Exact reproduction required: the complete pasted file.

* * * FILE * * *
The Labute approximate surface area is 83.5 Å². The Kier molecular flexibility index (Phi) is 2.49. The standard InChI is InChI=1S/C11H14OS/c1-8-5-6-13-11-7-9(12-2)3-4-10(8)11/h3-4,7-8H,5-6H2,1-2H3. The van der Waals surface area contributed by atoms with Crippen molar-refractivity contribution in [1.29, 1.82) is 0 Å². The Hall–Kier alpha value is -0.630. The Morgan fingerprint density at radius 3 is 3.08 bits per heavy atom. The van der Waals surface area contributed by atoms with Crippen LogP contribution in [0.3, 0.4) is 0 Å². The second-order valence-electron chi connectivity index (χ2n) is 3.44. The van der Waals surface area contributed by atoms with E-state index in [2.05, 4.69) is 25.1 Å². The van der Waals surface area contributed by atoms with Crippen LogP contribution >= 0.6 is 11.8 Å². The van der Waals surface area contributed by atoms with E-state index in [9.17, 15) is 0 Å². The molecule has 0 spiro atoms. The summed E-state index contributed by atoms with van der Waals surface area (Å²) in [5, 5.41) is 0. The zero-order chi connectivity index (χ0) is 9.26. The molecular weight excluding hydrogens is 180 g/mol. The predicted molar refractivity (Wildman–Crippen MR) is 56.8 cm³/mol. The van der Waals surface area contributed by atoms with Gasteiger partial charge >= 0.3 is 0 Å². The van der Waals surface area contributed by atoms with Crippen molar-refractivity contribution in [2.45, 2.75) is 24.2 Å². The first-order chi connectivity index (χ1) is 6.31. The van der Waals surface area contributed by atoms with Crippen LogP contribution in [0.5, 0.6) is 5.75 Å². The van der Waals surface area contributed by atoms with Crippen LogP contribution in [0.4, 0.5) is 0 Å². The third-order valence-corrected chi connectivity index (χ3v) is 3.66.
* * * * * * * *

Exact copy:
The Labute approximate surface area is 83.5 Å². The Kier molecular flexibility index (Phi) is 2.49. The standard InChI is InChI=1S/C11H14OS/c1-8-5-6-13-11-7-9(12-2)3-4-10(8)11/h3-4,7-8H,5-6H2,1-2H3. The van der Waals surface area contributed by atoms with Crippen molar-refractivity contribution in [1.29, 1.82) is 0 Å². The Hall–Kier alpha value is -0.630. The Morgan fingerprint density at radius 3 is 3.08 bits per heavy atom. The van der Waals surface area contributed by atoms with Crippen LogP contribution in [0.3, 0.4) is 0 Å². The second-order valence-electron chi connectivity index (χ2n) is 3.44. The van der Waals surface area contributed by atoms with E-state index in [2.05, 4.69) is 25.1 Å². The van der Waals surface area contributed by atoms with Crippen LogP contribution >= 0.6 is 11.8 Å². The van der Waals surface area contributed by atoms with E-state index in [9.17, 15) is 0 Å². The molecule has 0 spiro atoms. The summed E-state index contributed by atoms with van der Waals surface area (Å²) in [5, 5.41) is 0. The zero-order chi connectivity index (χ0) is 9.26. The molecular weight excluding hydrogens is 180 g/mol. The predicted molar refractivity (Wildman–Crippen MR) is 56.8 cm³/mol. The van der Waals surface area contributed by atoms with Gasteiger partial charge >= 0.3 is 0 Å². The van der Waals surface area contributed by atoms with Crippen molar-refractivity contribution in [2.45, 2.75) is 24.2 Å². The first-order chi connectivity index (χ1) is 6.31. The van der Waals surface area contributed by atoms with Crippen LogP contribution in [0.5, 0.6) is 5.75 Å². The van der Waals surface area contributed by atoms with Crippen LogP contribution in [0.4, 0.5) is 0 Å². The third-order valence-corrected chi connectivity index (χ3v) is 3.66.